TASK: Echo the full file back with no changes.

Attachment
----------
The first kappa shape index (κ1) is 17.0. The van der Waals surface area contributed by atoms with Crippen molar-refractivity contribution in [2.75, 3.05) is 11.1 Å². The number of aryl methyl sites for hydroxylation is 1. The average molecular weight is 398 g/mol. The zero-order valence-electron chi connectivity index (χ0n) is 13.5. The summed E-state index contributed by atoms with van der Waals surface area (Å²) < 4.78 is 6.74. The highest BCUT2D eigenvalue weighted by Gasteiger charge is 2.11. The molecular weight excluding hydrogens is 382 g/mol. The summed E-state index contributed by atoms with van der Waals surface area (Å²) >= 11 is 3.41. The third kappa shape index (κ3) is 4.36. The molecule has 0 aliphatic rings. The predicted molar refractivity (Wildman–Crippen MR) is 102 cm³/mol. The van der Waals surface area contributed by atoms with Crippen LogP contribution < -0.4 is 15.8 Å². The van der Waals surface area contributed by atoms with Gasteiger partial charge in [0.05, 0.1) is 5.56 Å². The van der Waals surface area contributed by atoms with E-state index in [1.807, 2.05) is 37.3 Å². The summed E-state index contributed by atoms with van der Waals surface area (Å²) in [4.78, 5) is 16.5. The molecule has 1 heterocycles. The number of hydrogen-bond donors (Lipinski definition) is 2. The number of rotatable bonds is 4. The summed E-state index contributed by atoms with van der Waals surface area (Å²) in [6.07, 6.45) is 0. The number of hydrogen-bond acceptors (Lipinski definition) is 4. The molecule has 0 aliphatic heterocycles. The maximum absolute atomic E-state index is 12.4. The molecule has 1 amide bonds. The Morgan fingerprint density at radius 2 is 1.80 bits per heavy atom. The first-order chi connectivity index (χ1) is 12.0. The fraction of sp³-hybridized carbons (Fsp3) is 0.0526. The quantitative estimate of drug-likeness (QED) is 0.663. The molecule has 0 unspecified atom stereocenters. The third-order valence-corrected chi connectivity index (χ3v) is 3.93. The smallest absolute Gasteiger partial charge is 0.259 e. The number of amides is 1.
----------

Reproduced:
The first kappa shape index (κ1) is 17.0. The van der Waals surface area contributed by atoms with Crippen molar-refractivity contribution in [2.75, 3.05) is 11.1 Å². The number of aryl methyl sites for hydroxylation is 1. The average molecular weight is 398 g/mol. The zero-order valence-electron chi connectivity index (χ0n) is 13.5. The summed E-state index contributed by atoms with van der Waals surface area (Å²) < 4.78 is 6.74. The highest BCUT2D eigenvalue weighted by Gasteiger charge is 2.11. The molecular weight excluding hydrogens is 382 g/mol. The summed E-state index contributed by atoms with van der Waals surface area (Å²) >= 11 is 3.41. The third kappa shape index (κ3) is 4.36. The molecule has 0 aliphatic rings. The predicted molar refractivity (Wildman–Crippen MR) is 102 cm³/mol. The van der Waals surface area contributed by atoms with Crippen LogP contribution < -0.4 is 15.8 Å². The van der Waals surface area contributed by atoms with Gasteiger partial charge in [0.05, 0.1) is 5.56 Å². The van der Waals surface area contributed by atoms with E-state index in [1.807, 2.05) is 37.3 Å². The summed E-state index contributed by atoms with van der Waals surface area (Å²) in [4.78, 5) is 16.5. The molecule has 1 heterocycles. The number of hydrogen-bond donors (Lipinski definition) is 2. The number of rotatable bonds is 4. The summed E-state index contributed by atoms with van der Waals surface area (Å²) in [6.07, 6.45) is 0. The number of hydrogen-bond acceptors (Lipinski definition) is 4. The molecule has 0 aliphatic heterocycles. The maximum absolute atomic E-state index is 12.4. The molecule has 1 amide bonds. The Morgan fingerprint density at radius 2 is 1.80 bits per heavy atom. The first-order chi connectivity index (χ1) is 12.0. The fraction of sp³-hybridized carbons (Fsp3) is 0.0526. The quantitative estimate of drug-likeness (QED) is 0.663. The molecule has 0 unspecified atom stereocenters. The third-order valence-corrected chi connectivity index (χ3v) is 3.93. The smallest absolute Gasteiger partial charge is 0.259 e. The number of amides is 1.